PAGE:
December 2018 Newsletter

Posted December 3, 2018

Happy December!

A Message from the Office:

It has been another exciting and busy month here at SIB. Some of the many exciting things to happen this month included visits from Guelph Police Services and many field trips. We also had a fantastic Vendor Night, Pink Shirt Day, BookShelf Fundraising event, Indigo Night out, and a successful Toy Drive during November.

Our Remembrance Day Assembly was once again amazingly well done. Thank-you to all the Scouts, Cubs, Brownies, Guides, Beavers, and Sparks who participated in our Remembrance Day Assembly, you wore your uniforms proudly.

To recognize Anti-Bullying week, classrooms created “Mottos”. A motto is a short sentence or phrase chosen to encompass the beliefs or ideals guiding an individual, family, or institution. A good motto can replace destructive thinking with healthy self-talk. A motto can help you change a habit. A personal motto can remind you of who you are and what you stand for. A motto can jog your conscience, remind you of your values, and even teach character strengths. The mottos created by classes were fantastic. Some of our classroom mottos are: “Stand up and say something when you hear unkind words.” “Live the kind life. Live the good life.” “Stop and think. Idolize good role models. Be there for others.” “Be a buddy not a bully””Be kind to others by smiling or saying kind words.” “If you include others it shows you care.” “Kindness is the Key!”

During the month of December we have many exciting events planned. During the last week prior to the holidays there will be an assembly on each of the days. Various classes will perform throughout the week; information will be shared from each classroom teacher as to the date and time of the performance if the class is performing.  We will also have special theme days.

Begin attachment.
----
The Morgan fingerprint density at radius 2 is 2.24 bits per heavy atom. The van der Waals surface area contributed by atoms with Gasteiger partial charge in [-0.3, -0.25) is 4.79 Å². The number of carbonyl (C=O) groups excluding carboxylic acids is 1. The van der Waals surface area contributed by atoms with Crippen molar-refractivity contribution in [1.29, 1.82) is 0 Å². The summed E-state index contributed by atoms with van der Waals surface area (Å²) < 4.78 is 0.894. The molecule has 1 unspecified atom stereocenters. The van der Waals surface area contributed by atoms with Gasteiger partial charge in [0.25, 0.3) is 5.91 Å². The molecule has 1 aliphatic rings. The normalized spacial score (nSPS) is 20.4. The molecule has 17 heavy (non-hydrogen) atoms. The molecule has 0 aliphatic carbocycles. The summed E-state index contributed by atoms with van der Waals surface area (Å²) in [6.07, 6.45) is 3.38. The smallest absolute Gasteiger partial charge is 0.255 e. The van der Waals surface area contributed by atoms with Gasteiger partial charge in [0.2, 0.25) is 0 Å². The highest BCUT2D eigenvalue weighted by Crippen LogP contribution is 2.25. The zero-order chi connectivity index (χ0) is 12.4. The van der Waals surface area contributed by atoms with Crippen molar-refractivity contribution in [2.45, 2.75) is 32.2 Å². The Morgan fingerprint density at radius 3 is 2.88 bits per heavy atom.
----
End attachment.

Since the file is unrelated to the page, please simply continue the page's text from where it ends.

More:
Monday – Holiday Socks

Tuesday – Holiday Hats

Wednesday – Holiday Sweaters

Thursday – Holiday Colours – Red, Green, Blue, Silver, Gold

Friday  – PJ Day

As we head into December, we wish you all the best for the holiday season, best wishes to you and your families for the New Year to come.  

Natasha Skerritt and Gerard Walker



Happy Holidays everyone!  Whether you observe Eid, Hanukkah, Christmas, Ramadan, Bodhi, Kwanzaa, Diwali or other days of significance we wish you health, happiness and peace. To live, work and play in peace is something we can all celebrate regardless of our beliefs and customs. Respect, care of self and others, and healthy choices know no boundaries.  As a staff, we are proud of all our students and all the work they do each and every day to learn and grow as responsible, respectful citizens. We wish you a peaceful and healthy 2019. See you on January 7th.


Thank you to all the parents and the community volunteers who have worked to support children’s learning during our first term at school. On a typical day at S.I.B., parents help to organize fundraising, volunteer in classrooms, attend trips, and work behind the scenes doing School Council work.  We so appreciate all that you do to support students and their learning at S.I.B.


Lost & Found

Our two lost & found bins were brimming full of unclaimed clothing such as mittens, hats and shoes. So we have spread these items out on tables in our front foyer. We ask all students to have a look through the tables for items they might be missing. If you are in the school to see a Holiday Concert or to pick up your child for an appointment, please have a look for items that belong to your child.

All unclaimed items will be donated to charity on December 21.



If at all possible, parents of bus students are encouraged to drive their children to school if the buses are not running and they can safely do so.  Classes proceed as normal on no bus days, and although your child is not marked as absent, they may be missing important school work. In many classes, there are only a few students who do not attend on no bus days. The only time your child should not attend is if the school is closed. Please listen to your local radio station or check the transportation website for additional information. (